Not long after Jefferson Davis came to Fort Crawford, a strange coincidence occurred. George W. Jones, whom he had known at Transylvania University as a friend and classmate, was at that time living at Sinsinawa Mound, about fifty miles from Fort Crawford. "One night about nine o'clock", Jones writes in his autobiography,

"I heard a voice hallooing outside. I stepped out and could barely see two men on horseback. The near one said:

'Does Mr. Jones live here?'

I replied: 'I am Mr. Jones.'

'Can we get to stay all night with you?'

'Yes,' I replied, 'but you will have hard fare, for I have no bed. I can give you some buffalo robes and hobble your horses out, as my horse is. But where are you going?' I asked.

 p349  He replied: 'To Fort Crawford, at Prairie du Chien.'

'Where are you from?'

'From Galena.'

'Why, sir, you are twelve miles off your road.'

He then asked: 'Mr. Jones, did you ever go to college at Lexington, Kentucky?'

'Yes, I did.'

'Do you remember a college boy by the name of Jeff. Davis?'

'Yes, I shall never forget that dear boy.'

'Well,' he replied, 'I am Jeff.'

I jumped out, hauled him from his horse, and said: 'Dear Jeff! You shall come in and sleep in my bunk.' "

In the summer of 1829 Lieutenant Colonel Zachary Taylor, commonly called "Old Rough and Ready", was transferred from Fort Snelling to the command of Fort Crawford. Taylor brought his family with him — his wife, his son, and three beautiful daughters. The presence of the pretty young ladies doubtless spread commotion in the hearts of homesick young officers, and the young southerner proved to be no exception.

Soon after their arrival, however, Davis was ordered to Fort Winnebago, another important post on the northwestern border. It commanded the portage between the Fox and Wisconsin rivers on the waterway from the Great Lakes to the Mississippi River, and was the strategic center of operations  p350 in case of attack by the many tribes of Indians living in northern Wisconsin. Here again, he was busy with improvements upon the fort.

Life at Fort Winnebago was not as severe and trying as at some of the other frontier forts. Excursions, reconnaissances, card playing, and theatricals improvised by the young officers and their wives occupied the spare hours. Davis had several pieces of furniture made for the officers' quarters from the heavy timber of the region. Some of this furniture has been preserved and is highly valued by the antiquarians of Wisconsin.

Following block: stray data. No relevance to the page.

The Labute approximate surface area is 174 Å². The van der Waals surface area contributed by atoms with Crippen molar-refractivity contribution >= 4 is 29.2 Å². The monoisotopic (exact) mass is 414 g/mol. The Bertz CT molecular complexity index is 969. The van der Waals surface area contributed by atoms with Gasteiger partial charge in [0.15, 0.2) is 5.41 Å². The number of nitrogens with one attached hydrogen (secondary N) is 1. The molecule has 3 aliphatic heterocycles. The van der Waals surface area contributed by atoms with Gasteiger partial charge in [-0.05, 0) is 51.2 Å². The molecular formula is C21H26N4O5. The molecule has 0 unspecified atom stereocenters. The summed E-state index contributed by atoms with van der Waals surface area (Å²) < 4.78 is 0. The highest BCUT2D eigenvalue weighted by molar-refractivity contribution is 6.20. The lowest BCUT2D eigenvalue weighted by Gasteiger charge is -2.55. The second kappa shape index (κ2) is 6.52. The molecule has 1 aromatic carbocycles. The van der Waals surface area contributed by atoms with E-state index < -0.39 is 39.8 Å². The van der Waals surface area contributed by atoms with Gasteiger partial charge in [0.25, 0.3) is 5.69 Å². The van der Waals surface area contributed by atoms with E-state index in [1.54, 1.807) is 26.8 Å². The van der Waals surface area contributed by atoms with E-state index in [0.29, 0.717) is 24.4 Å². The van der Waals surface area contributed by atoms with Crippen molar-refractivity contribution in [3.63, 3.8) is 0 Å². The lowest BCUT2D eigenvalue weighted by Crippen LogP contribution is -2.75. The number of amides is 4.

In 1831 Davis returned to Fort Crawford and was ordered up Yellow River in Wisconsin​a to superintend the building of a sawmill. His diplomatic powers were severely put to test there, for it was no small task to keep the Indians in the neighborhood in a friendly state of mind. But he soon learned that flattery and good management were much cheaper and more effective than cold lead, and were also easier to apply. He gained the regard of all the surrounding tribes to such an extent that he was dignified with the title of "Little Chief". For one of his experience his success as superintendent of the sawmill was remarkable.

After his return from the Yellow River assignment, Jefferson Davis was sent by his commanding officer, Zachary Taylor, to effect the removal of the miners who were unlawfully working the lead mines in the vicinity of Dubuque. Trouble had been  p351 threatening in the Galena-Dubuque region for some time. The Indians opposed trespassing on their land, while the miners felt that an ungrateful government was thwarting their right to exploit the rich veins of lead. A previous attempt to dislodge the fearless miners from the Iowa side had failed and young Davis faced a difficult task.